Spinal column

The spinal column provides the skeletal and neural foundation for all physical activity. It is a complex arrangement of bones, nerves, muscles, fluid, ligaments, cartilage, blood vessels and other tissue that runs from the base of the skull along the length of the entire back.

The primary role of the spinal column is to protect the spinal cord as it travels from the brain to the rest of the body, enabling movement and sensation. However, the spinal column can also be a source of neck or back pain because it is subject to so much pressure from everyday movement. If you or someone close to you is being affected by pain, learning more about the overall structure can be an important step in the treatment process.

Structure and role of the spinal column

The strength of the spinal column is derived from the vertebrae, which provide skeletal support and protect the spinal cord. The spine’s flexibility comes in part from the spinal discs, which are made of cartilage and act as shock absorbers for the spine. This combination of strength and flexibility within the spinal column is engaged in nearly every movement performed by the human body, including:

  • Walking or running
  • Twisting or bending
  • Squatting or jumping
  • Sitting or standing
  • Lying down or rolling over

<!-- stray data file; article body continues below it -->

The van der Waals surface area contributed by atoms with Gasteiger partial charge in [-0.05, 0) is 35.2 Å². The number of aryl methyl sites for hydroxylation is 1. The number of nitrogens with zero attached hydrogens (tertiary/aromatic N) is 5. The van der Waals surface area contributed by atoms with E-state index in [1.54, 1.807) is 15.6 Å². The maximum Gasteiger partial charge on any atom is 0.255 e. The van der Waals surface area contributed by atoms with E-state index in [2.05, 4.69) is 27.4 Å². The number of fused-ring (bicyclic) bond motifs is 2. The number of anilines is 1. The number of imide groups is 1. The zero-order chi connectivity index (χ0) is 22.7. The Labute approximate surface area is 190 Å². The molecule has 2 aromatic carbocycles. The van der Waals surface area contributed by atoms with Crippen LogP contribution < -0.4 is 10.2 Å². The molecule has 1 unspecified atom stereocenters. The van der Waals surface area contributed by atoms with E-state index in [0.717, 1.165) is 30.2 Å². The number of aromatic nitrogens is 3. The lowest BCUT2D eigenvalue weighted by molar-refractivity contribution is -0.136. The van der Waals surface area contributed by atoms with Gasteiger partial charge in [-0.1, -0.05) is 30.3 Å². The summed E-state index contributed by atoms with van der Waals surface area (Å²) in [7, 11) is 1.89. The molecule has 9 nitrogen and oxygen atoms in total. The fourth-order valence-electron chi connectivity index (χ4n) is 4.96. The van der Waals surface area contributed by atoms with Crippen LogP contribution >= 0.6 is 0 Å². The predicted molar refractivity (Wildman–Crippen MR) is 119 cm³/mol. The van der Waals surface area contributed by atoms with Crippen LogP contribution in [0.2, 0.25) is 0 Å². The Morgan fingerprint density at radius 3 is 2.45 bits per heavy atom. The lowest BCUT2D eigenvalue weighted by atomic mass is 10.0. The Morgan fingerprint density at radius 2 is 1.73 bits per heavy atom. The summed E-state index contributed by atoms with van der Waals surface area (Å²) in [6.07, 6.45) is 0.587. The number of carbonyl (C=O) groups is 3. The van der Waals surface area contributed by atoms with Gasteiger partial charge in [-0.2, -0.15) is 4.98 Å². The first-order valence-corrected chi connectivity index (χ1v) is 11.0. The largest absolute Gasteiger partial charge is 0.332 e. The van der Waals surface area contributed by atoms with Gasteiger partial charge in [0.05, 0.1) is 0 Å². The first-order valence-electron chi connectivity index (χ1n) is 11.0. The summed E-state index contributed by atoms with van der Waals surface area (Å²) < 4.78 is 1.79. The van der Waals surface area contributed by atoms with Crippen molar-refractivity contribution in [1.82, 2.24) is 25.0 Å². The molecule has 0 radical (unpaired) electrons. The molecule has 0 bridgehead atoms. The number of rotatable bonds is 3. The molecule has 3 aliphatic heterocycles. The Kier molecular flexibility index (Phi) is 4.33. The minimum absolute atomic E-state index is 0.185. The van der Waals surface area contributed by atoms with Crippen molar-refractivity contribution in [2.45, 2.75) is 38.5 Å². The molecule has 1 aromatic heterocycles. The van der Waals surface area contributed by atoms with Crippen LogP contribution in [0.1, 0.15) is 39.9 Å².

In addition to physical support and range of motion, the structure of the spinal column allows the central nervous system to function properly. The stacked vertebrae create a large central openings opening, called the spinal canal. The spinal cord runs from the brain through the spinal canal, and nerve roots branch off from small openings between the vertebrae, carrying signals to different parts of the body.

When the spinal column is healthy, nerves are free to operate. In an injured spine, however, the nerve roots and the spinal cord can be at risk of excess pressure causing pain and discomfort.

Treating conditions of the spinal column

A common cause of discomfort in the spinal column is disc degeneration, which can be brought on by spinal conditions such as osteoarthritis and spinal stenosis. These conditions often lead to nerve root compression or irritation and can trigger chronic neck or back pain, as well as radiating symptoms to other parts of the body. Spinal column conditions are most common in the cervical (upper) and lumbar (lower) spine because these are the areas which must support the most weight and movement.

Surgery to treat these conditions is usually considered once more conservative options have been exhausted due to the invasive nature of traditional procedures.

Reach out to Laser Spine Institute if you are considering neck or back surgery but are concerned about the long recovery time and hospitalization that can come with traditional open spine procedures. Our minimally invasive spine surgery uses state-of-the-art technology to access the spine with a muscle-sparing, less than 1-inch incision. This leads to a shorter recovery time^ for our patients and less risk of complication like scarring.

Contact Laser Spine Institute for a no-cost MRI review* to see if you may be a candidate for one of our procedures.